>>> I need to consider this more carefully.
>>>
>>> But, what I see is that *process state *is perhaps redundant 
>>> with:proofreading state orrevision state, since these can be values 
>>> ofprocess state: proofreaded, revised, reviewed, translated, localized…
>>>
>>> Best,
>>>
>>> Pedro
>>>
>>> ------------------------------------------------------------------------
>>>
>>> *De:*David Lewis [mailto:dave.lewis@cs.tcd.ie]
>>> *Enviado el:* jueves, 26 de abril de 2012 1:52
>>> *Para:* public-multilingualweb-lt@w3.org
>>> *Asunto:* Re: [all] Discussion on proposed metadata categories: 
>>> approvalStatus
>>>
>>> Hi Moritz,
>>> I think you make a very good general point here. It may be a bit too 
>>> open ended to specify data categories that hardwire the completion 
>>> of a specific step. We would run into the same issues we have with 
>>> defining the different process values as we discussed around process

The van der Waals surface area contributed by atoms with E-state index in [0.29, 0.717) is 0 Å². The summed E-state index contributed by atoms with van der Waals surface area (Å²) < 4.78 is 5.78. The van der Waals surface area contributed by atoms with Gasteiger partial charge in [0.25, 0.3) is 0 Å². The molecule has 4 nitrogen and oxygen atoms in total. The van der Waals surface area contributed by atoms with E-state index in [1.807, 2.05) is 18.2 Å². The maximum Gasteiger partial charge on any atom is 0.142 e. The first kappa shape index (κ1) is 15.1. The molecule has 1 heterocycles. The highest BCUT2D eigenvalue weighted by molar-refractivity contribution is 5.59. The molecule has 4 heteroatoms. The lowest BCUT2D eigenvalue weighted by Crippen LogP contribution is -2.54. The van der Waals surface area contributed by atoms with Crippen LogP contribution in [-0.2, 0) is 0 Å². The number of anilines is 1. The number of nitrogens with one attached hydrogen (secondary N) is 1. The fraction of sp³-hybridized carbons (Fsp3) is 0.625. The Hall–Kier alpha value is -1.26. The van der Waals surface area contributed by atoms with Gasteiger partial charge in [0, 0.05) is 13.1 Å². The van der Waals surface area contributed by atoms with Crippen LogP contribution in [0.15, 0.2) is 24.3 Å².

>>> trigger. Also, its not clear to me that all status flag suggestion 
>>> for current steps, e.g. legal approval, really need to be separated 
>>> from other steps.
>>>
>>> I think therefore we could generalise this as part of the process 
>>> trigger data category as you suggest. This could allow us to 
>>> consolidate *approvalStatus*, *cacheStatus*,*legalStaus*, 
>>> *proofReading state* and *revision state* (and delegate the 
>>> definition of these steps to data values rather than individual data 
>>> categories). We can address *cacheStatus*, and at he same time 
>>> generalise it to other processes than just translation, by including 
>>> the time stamp and a revision flag.
>>>
>>> Also, I think the priority data category should be included here, as 
>>> translation could consist of many different processes in 
>>> combination, so it semantics are dependent on which one. At the same 
>>> time we may also be interested in defining priorities even for non 
>>> translation activities, such as review.
>>>
>>> *requested-process* (which has the name of the next process requested)
>>>